How does it work --tpslimit-burst?

What is the problem you are having with rclone?

How exactly does --tpslimit-burst work?

After reading the documentation several times, I don't understand how this flag actually works.

The documentation details that:

--tpslimit-burst int
Max burst of transactions for --tpslimit (default 1).
Normally --tpslimit will do exactly the number of transactions per second specified. However if you supply --tps-burst then rclone can save up some transactions from when it was idle giving a burst of up to the parameter supplied.
For example if you provide --tpslimit-burst 10 then if rclone has been idle for more than 10*--tpslimit then it can do 10 transactions very quickly before they are limited again.
This may be used to increase performance of --tpslimit without changing the long term average number of transactions per second.

Ok, my flags for mounting the remote on Debian and working with Google Drive and Plex are:
--tpslimit 10
--tpslimit-burst 20

I understand that:
The maximum number of requests is 10 per second (--tpslimit 10). If Rclone was idle, then rclone can send 20 burst requests. It is right?
If this statement is correct then:
The value of --tpslimit-burst should always be greater than the value of --tpslimit, right?

What does it mean?:
However if you supply --tps-burst then rclone can save up some transactions from when it was idle giving a burst of up to the parameter supplied.

How does the value given in --tpslimit-burst work?
Is it the limit of burst requests being sent fast (in my case 20) or is it the number of times the --tpslimit is sent (in my case = 20 bursts X tpslimit 10 = 200 requests being sent fast)? ??

Please describe in detail how this works. I don't quite understand how the --tpslimit-burst flag works.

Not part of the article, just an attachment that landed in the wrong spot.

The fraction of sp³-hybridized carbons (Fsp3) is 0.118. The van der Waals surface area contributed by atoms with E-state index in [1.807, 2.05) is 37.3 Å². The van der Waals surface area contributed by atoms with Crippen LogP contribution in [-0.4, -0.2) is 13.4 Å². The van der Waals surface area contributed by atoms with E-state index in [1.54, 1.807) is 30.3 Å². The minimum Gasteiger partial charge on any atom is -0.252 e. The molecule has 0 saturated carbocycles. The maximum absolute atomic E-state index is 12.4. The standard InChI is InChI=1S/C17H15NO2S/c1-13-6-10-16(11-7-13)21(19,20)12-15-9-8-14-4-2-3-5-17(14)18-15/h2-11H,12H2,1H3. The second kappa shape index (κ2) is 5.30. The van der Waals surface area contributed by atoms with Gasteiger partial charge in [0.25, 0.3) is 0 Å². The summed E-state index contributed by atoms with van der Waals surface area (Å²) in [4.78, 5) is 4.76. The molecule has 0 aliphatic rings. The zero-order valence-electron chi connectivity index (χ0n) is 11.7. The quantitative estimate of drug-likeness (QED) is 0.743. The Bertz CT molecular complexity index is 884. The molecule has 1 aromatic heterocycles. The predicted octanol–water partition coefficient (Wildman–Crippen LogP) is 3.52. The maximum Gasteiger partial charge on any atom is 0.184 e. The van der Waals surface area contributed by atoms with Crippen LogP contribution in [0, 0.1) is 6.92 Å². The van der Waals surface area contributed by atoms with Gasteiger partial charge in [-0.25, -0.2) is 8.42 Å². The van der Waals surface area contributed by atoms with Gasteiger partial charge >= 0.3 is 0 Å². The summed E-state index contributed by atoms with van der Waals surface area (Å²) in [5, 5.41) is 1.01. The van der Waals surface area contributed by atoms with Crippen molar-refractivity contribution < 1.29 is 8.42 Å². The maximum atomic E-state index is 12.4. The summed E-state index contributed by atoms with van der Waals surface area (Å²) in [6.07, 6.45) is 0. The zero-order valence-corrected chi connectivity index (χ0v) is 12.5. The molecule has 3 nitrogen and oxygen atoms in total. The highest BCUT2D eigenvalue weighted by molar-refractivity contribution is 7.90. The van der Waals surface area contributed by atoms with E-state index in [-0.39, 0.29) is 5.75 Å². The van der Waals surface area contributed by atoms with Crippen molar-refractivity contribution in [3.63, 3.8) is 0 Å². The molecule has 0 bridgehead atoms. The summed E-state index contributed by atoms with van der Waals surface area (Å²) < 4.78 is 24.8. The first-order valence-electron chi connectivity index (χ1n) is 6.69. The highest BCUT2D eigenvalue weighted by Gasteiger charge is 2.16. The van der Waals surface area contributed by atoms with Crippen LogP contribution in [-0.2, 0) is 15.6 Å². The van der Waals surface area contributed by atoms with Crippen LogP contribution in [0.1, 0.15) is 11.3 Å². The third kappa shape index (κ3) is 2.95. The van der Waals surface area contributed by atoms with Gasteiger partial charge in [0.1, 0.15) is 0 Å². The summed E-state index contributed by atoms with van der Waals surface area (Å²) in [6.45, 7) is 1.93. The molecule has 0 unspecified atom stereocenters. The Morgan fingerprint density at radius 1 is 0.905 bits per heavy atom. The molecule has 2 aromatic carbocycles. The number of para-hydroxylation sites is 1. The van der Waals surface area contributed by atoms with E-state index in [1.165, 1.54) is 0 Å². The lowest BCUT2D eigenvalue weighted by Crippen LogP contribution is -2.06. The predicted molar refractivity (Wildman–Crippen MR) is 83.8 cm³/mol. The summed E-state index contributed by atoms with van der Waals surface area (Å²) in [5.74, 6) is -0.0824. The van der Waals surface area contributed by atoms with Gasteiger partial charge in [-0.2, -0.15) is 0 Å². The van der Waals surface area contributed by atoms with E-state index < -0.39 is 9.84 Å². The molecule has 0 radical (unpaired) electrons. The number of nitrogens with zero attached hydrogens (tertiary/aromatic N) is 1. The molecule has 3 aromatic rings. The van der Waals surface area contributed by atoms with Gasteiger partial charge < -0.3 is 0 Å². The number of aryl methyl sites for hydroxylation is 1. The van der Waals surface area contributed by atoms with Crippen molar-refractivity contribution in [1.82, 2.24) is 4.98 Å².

I don't speak English, I'm using Google's translator to translate from Spanish.


Run the command 'rclone version' and share the full output of the command.

rclone v1.61.0-beta.6610.beea4d511

  • os/version: debian 11.5 (64 bit)
  • os/kernel: 5.10.0-19-amd64 (x86_64)
  • os/type: linux
  • os/arch: amd64
  • go/version: go1.19.4
  • go/linking: static
  • go/tags: none

Which cloud storage system are you using? (eg Google Drive)

Google Drive with my personal ID and Secret

The command you were trying to run (eg rclone copy /tmp remote:tmp)

--tpslimit 10
--tpslimit-burst 20 \

If you are using Google Drive, you want to use the items for that backend.

So you'd configure burst / pacer sleep time.

A burst is how many tractions it'll do before it sleeps.

If you have a burst of say 20 and on a limit of 10, it'll never burst past 10 since that's the limit.

Yes. Rclone is allowed to save up 20 requests and use them as quickly as it wants.

No - that is incorrect.

Here is some ASCII art assuming --tplimit 10 and --tpslimit-burst 20.

The numbers are transactions and the | marks are seconds

10    10    0     20    10    10    0     0     30    10

With --tpslimit-burst 0 this would be

10    10    0     10    10    10    0     0     10    10

Thank you very much for your answer.
Is it possible that the number 30 is wrong on the timeline, and the correct value is 20?
Remember my flags:
--tplimit 10 and --tpslimit-burst 20


The outline with the timeline was really very useful.
Well done!

Hi Izan,

Nick is right, there is 20 "in the burst stock" and 10 new arriving - that is 30 available.

Here is another example:

Each morning you get 10 ride tokens that will expire by the end of the day - that is your Tokens per Day rate.

Burst is a purse where you can keep a limited number of unused tokens (e.g. 20) from expiring - that is for use another day.

I'm not sure I've ever thought of it that way.

What would be the proper config then if I want to ensure I don't get more than 12 TPS per second.

I guess I want burst 0 and limit 12 so it never goes past that 12?

If you want to never make more than 12 requests in any given second then you want burst=0

If you want your long term average to stay below 12 and allow up to 20 in any given second then you want burst=8.

The technical details can be found here:

I have to figure out how to test dropbox as more than 12 TPS 'seems' to cause an issue so I think by having 12/12 like my setup is now, I'm actually bursting to 24 potentially at some point as I sometimes get an issue and I never knew why.

I know why now.

I'm always amazed no matter how much I think I know, I learn something new. Love the forums.

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I guess you can test by adding --dump headers and then grepping for something like "DEBUG : HTTP REQUEST" in the log.

PS: You may want to add --log-format=time,microseconds to get all the details.

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